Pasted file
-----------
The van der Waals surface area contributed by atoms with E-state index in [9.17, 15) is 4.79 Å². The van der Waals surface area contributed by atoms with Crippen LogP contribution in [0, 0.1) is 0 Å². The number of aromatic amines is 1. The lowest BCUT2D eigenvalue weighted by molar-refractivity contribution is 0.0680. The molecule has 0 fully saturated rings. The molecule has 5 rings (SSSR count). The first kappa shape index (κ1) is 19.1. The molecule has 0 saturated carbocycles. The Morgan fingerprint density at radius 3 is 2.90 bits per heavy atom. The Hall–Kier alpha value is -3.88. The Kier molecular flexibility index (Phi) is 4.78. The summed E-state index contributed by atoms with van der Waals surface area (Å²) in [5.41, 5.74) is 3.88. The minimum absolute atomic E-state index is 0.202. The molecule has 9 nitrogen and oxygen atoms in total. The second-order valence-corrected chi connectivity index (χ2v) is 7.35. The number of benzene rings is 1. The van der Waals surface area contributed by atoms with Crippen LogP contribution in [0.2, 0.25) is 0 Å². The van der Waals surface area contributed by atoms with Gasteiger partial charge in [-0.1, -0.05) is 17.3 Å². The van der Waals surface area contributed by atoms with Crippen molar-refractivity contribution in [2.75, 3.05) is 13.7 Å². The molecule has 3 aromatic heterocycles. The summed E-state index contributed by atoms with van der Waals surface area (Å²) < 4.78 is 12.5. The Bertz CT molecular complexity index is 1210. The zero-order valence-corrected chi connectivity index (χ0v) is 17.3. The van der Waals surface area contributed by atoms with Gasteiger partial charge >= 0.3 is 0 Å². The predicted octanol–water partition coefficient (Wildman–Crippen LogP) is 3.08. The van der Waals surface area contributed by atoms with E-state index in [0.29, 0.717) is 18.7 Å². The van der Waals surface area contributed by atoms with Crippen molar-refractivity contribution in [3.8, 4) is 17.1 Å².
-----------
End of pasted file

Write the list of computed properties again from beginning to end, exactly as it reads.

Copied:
The van der Waals surface area contributed by atoms with E-state index in [9.17, 15) is 4.79 Å². The van der Waals surface area contributed by atoms with Crippen LogP contribution in [0, 0.1) is 0 Å². The number of aromatic amines is 1. The lowest BCUT2D eigenvalue weighted by molar-refractivity contribution is 0.0680. The molecule has 0 fully saturated rings. The molecule has 5 rings (SSSR count). The first kappa shape index (κ1) is 19.1. The molecule has 0 saturated carbocycles. The Morgan fingerprint density at radius 3 is 2.90 bits per heavy atom. The Hall–Kier alpha value is -3.88. The Kier molecular flexibility index (Phi) is 4.78. The summed E-state index contributed by atoms with van der Waals surface area (Å²) in [5.41, 5.74) is 3.88. The minimum absolute atomic E-state index is 0.202. The molecule has 9 nitrogen and oxygen atoms in total. The second-order valence-corrected chi connectivity index (χ2v) is 7.35. The number of benzene rings is 1. The van der Waals surface area contributed by atoms with Crippen LogP contribution in [0.2, 0.25) is 0 Å². The van der Waals surface area contributed by atoms with Gasteiger partial charge in [-0.1, -0.05) is 17.3 Å². The van der Waals surface area contributed by atoms with Crippen molar-refractivity contribution in [2.75, 3.05) is 13.7 Å². The molecule has 3 aromatic heterocycles. The summed E-state index contributed by atoms with van der Waals surface area (Å²) < 4.78 is 12.5. The Bertz CT molecular complexity index is 1210. The zero-order valence-corrected chi connectivity index (χ0v) is 17.3. The van der Waals surface area contributed by atoms with Gasteiger partial charge >= 0.3 is 0 Å². The predicted octanol–water partition coefficient (Wildman–Crippen LogP) is 3.08. The van der Waals surface area contributed by atoms with E-state index in [0.29, 0.717) is 18.7 Å². The van der Waals surface area contributed by atoms with Crippen molar-refractivity contribution in [3.8, 4) is 17.1 Å².